- Tax breaks. If you are in the US, then you might want to consider the fact that the government pays you to conserve energy through realized tax credits. That’s right, by owning a fuel-efficient vehicle and using energy efficient appliances you can reap the rewards during tax time. According to the Department of Energy website (http://www.energy.gov), energy efficient windows, ENERGY STAR® qualified roofs, and approved insulation can net you up to $500; compliant AC units, air source and geothermal heat pumps, energy compliant and electric heat pump water heaters can pocket you $300 in credits, and a gas, oil, or propane furnace or hot water boiler will produce a $150 tax credit.
- Recycling Paper. According the the environmentally aware Go Green Initiative, every ton of paper that is recycled saves 7,000 gallons of water, 380 gallons of oil, and enough electricity to power the average house for 6 months. Businesses can do their part by simply setting up paper recycling bins in central locations. Communities can do the same.
- Recycling Cans. One aluminum can that is recycled can power a television for 6 hours according to the Go Green Initiative group. You can easily imagine the positive effects of putting all of your soda, beer, and canned food waste into the recycle bin.
- Recycling Bottles. Glass bottles are another way to save energy. “By recycling just one glass bottle, you save enough electricity to power a 100-watt bulb for four hours”, states the Go Green Initiative group.
- Rethink purchases. Most people are only thrifty when they have to be, and during all other times splurges are the norm. Ask yourself, “How many shirts do I have?” and of those, “How many do I wear?”. If the answers aren’t equal, then you may want to rethink your next shirt purchase. You may insert any material item in for the word shirt (pants, shoes, cars, watches, gadgets, gizmos, etc). By carefully weighing your needs against your inability to look past years of targeted marketing research done by stores to attract you to buy, you can single-handedly reduce the amount of waste that’s being consumed. A better way to shop is to give away items to those who need them, and then reward yourself with new items that are of a smaller quantity. For example, give away 5 old shirts to Goodwill, and then purchase yourself 1 shirt that’s a must have. Over time, you will also see the reduction of clutter caused by the accumulation of the unnecessary stuff you once stored.
- Energy Efficient Appliances. Most homes in the US have already updated their appliances to energy efficient models, and if your major home appliance were purchased prior to the mid-nineties, you may want to make sure they carry the Energy Star label which certifies that it was made to be energy efficient. Everyday appliances (like your stove, refrigerator, washer and dryer) consume 60-70% of a home’s utility costs monthly. By using energy efficient you can realize savings for the long-term. Energy efficient refrigerators can save $100 a year ($115 if it’s freezer on top and not a side-by-side model); Energy Star washers can contribute to $110 in yearly savings for an average-sized family; newer model dishwashers not only save you $25 on your yearly utilities, but they also don’t require a pre-wash before loading like older models which contributes to your water conservation efforts.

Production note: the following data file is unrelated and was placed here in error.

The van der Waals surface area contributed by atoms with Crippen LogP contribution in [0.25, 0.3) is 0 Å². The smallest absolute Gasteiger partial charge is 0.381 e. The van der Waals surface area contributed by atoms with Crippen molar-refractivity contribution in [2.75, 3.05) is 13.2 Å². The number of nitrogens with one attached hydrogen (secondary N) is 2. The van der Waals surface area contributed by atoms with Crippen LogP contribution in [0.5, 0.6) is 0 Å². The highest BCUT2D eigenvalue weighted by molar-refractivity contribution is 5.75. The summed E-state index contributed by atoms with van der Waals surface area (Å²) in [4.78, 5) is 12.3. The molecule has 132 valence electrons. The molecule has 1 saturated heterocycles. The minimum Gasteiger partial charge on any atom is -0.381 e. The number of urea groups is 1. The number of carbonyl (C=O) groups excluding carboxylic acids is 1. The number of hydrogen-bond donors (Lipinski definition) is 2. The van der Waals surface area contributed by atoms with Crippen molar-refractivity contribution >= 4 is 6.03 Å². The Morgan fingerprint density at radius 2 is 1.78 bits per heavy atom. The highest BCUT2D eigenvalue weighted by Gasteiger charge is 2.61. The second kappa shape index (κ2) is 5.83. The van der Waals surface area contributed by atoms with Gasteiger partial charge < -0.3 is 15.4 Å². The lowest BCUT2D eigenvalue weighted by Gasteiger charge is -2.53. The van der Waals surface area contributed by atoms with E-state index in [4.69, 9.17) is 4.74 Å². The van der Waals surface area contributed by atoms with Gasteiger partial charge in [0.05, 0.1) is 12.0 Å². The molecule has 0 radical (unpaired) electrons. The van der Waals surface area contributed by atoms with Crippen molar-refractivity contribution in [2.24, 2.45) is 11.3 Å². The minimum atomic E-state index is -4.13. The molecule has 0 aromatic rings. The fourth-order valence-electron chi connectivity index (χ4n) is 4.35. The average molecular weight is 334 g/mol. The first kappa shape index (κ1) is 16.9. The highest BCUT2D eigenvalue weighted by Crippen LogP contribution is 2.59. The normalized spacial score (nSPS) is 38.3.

- Walk Often. Short trips are a great way to spend more time with the family, get exercise, meet new people (who are also going green), save on gas costs, reduce emissions and eliminate your part in the pollution caused by vehicles. Consider walking your kids to school, shopping on foot, and taking family trips in your local area. In addition, by walking with a wheeled-cart to the grocer instead of driving, you won’t overspend on unnecessary items you know you’ll have to get home.
- Unplug and Powerdown. Non-essential appliances such as computers, fax machines, and night lights should be unplugged or set to phantom mode when not in use. Depending on the number of running electronics, this could add noticeable savings yearly.
- Learn to Cool Down. According to the WorldWatch Institute, up to 85% of the costs associated with running washing machines, dishwashers and showers goes into heating the water you use. So be sure to use cold (or cooler) water instead of hot to conserve energy.
- Get Your Company Involved. No company or boss wants to look like the bad guy when it comes to saving the planet. So, consider getting both involved in your efforts to go green. Set up a commuting board so that people in close neighbourhoods can ride-share; ask to work from home one-two days per week (and get more work done so that you can increase the number of days you work from home to three or four). Alternatively, discussing possibility of working longer hours each day to eliminate the need to work on low-stress work days altogether. Recycle. Ask for employee incentives for green efforts, and look for ways your company can get involved in overall healthier lifestyles that incorporate good green habits.
- Go old-school whenever possible. A far cry from today’s instant reward lifestyles, old-school techniques used before the modern technology takeover were inherently green. Using a clothesline instead of a clothes dryer (saves energy), skip the bottled waters (saves on resources), borrow instead of buying things like rarely used power tools, books (think libraries), and plant gardens to grow natural foods on your own terms.
In the end, no one effort is going to make the impact that is needed to clean the mess we have been making for over 40 years. However, by combining multiple energy saving tactics together your works will contribute to a healthier planet that has the resources needed to sustain life; save real money; and set an excellent example for generations to come.